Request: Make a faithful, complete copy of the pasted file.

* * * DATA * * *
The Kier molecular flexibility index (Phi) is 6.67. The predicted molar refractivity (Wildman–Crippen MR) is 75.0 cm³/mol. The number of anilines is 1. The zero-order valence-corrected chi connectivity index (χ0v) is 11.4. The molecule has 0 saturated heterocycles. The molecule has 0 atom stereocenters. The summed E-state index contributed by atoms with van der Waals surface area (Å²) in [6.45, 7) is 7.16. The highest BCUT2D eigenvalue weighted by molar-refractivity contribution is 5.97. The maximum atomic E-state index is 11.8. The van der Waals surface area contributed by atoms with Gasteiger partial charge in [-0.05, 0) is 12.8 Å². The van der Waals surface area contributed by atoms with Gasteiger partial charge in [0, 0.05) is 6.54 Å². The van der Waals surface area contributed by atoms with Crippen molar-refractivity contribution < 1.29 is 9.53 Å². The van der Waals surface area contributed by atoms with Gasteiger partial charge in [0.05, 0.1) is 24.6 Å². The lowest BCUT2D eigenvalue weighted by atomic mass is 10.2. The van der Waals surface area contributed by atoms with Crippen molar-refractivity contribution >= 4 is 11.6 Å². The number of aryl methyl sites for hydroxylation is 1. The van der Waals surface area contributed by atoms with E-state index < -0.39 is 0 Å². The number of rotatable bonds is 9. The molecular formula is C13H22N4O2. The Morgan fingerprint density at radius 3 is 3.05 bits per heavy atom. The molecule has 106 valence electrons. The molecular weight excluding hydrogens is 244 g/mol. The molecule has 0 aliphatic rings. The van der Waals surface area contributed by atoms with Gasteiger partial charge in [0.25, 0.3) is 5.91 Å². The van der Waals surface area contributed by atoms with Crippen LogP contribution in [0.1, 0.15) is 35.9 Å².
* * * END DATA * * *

The Kier molecular flexibility index (Phi) is 6.67. The predicted molar refractivity (Wildman–Crippen MR) is 75.0 cm³/mol. The number of anilines is 1. The zero-order valence-corrected chi connectivity index (χ0v) is 11.4. The molecule has 0 saturated heterocycles. The molecule has 0 atom stereocenters. The summed E-state index contributed by atoms with van der Waals surface area (Å²) in [6.45, 7) is 7.16. The highest BCUT2D eigenvalue weighted by molar-refractivity contribution is 5.97. The maximum atomic E-state index is 11.8. The van der Waals surface area contributed by atoms with Gasteiger partial charge in [-0.05, 0) is 12.8 Å². The van der Waals surface area contributed by atoms with Gasteiger partial charge in [0, 0.05) is 6.54 Å². The van der Waals surface area contributed by atoms with Crippen molar-refractivity contribution < 1.29 is 9.53 Å². The van der Waals surface area contributed by atoms with Gasteiger partial charge in [0.05, 0.1) is 24.6 Å². The lowest BCUT2D eigenvalue weighted by atomic mass is 10.2. The van der Waals surface area contributed by atoms with Crippen molar-refractivity contribution >= 4 is 11.6 Å². The number of aryl methyl sites for hydroxylation is 1. The van der Waals surface area contributed by atoms with E-state index < -0.39 is 0 Å². The number of rotatable bonds is 9. The molecular formula is C13H22N4O2. The Morgan fingerprint density at radius 3 is 3.05 bits per heavy atom. The molecule has 106 valence electrons. The molecular weight excluding hydrogens is 244 g/mol. The molecule has 0 aliphatic rings. The van der Waals surface area contributed by atoms with Gasteiger partial charge in [0.25, 0.3) is 5.91 Å². The van der Waals surface area contributed by atoms with Crippen LogP contribution in [0.1, 0.15) is 35.9 Å².